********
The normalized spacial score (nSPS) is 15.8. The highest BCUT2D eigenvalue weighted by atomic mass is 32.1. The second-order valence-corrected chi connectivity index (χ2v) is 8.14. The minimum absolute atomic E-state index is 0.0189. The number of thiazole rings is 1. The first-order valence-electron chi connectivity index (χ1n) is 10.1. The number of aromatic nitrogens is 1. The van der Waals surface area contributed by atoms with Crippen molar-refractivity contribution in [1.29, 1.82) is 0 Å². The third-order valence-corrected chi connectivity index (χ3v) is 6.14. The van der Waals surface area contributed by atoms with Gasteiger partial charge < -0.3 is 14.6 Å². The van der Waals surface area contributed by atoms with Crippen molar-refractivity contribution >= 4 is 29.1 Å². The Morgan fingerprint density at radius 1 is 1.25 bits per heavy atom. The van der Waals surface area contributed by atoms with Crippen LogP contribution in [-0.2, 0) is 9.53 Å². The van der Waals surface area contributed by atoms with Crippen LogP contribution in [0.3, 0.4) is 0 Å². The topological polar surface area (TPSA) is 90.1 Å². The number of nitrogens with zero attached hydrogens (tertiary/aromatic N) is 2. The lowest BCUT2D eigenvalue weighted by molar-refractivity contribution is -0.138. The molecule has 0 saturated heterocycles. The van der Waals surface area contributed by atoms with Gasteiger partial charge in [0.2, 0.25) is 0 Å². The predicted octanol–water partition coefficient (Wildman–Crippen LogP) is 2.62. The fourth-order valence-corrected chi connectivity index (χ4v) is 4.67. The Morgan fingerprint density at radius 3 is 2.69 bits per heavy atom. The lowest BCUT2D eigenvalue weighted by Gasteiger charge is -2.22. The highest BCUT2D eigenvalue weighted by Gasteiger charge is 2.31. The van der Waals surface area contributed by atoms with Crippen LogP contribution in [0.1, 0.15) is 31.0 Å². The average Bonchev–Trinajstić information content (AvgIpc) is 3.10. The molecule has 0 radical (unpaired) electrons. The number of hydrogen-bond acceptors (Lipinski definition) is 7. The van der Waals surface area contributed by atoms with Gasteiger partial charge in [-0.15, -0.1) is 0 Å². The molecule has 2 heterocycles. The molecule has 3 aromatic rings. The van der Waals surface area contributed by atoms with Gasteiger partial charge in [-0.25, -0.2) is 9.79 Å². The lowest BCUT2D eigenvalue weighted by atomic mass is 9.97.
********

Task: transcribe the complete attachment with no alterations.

The normalized spacial score (nSPS) is 15.8. The highest BCUT2D eigenvalue weighted by atomic mass is 32.1. The second-order valence-corrected chi connectivity index (χ2v) is 8.14. The minimum absolute atomic E-state index is 0.0189. The number of thiazole rings is 1. The first-order valence-electron chi connectivity index (χ1n) is 10.1. The number of aromatic nitrogens is 1. The van der Waals surface area contributed by atoms with Crippen molar-refractivity contribution in [1.29, 1.82) is 0 Å². The third-order valence-corrected chi connectivity index (χ3v) is 6.14. The van der Waals surface area contributed by atoms with Gasteiger partial charge < -0.3 is 14.6 Å². The van der Waals surface area contributed by atoms with Crippen molar-refractivity contribution >= 4 is 29.1 Å². The Morgan fingerprint density at radius 1 is 1.25 bits per heavy atom. The van der Waals surface area contributed by atoms with Crippen LogP contribution in [-0.2, 0) is 9.53 Å². The van der Waals surface area contributed by atoms with Crippen LogP contribution in [0.3, 0.4) is 0 Å². The topological polar surface area (TPSA) is 90.1 Å². The number of nitrogens with zero attached hydrogens (tertiary/aromatic N) is 2. The lowest BCUT2D eigenvalue weighted by molar-refractivity contribution is -0.138. The molecule has 0 saturated heterocycles. The van der Waals surface area contributed by atoms with Gasteiger partial charge in [0.2, 0.25) is 0 Å². The predicted octanol–water partition coefficient (Wildman–Crippen LogP) is 2.62. The fourth-order valence-corrected chi connectivity index (χ4v) is 4.67. The Morgan fingerprint density at radius 3 is 2.69 bits per heavy atom. The lowest BCUT2D eigenvalue weighted by Gasteiger charge is -2.22. The highest BCUT2D eigenvalue weighted by Gasteiger charge is 2.31. The van der Waals surface area contributed by atoms with Crippen LogP contribution in [0.1, 0.15) is 31.0 Å². The average Bonchev–Trinajstić information content (AvgIpc) is 3.10. The molecule has 0 radical (unpaired) electrons. The number of hydrogen-bond acceptors (Lipinski definition) is 7. The van der Waals surface area contributed by atoms with Gasteiger partial charge in [-0.15, -0.1) is 0 Å². The molecule has 2 heterocycles. The molecule has 3 aromatic rings. The van der Waals surface area contributed by atoms with Gasteiger partial charge in [-0.25, -0.2) is 9.79 Å². The lowest BCUT2D eigenvalue weighted by atomic mass is 9.97.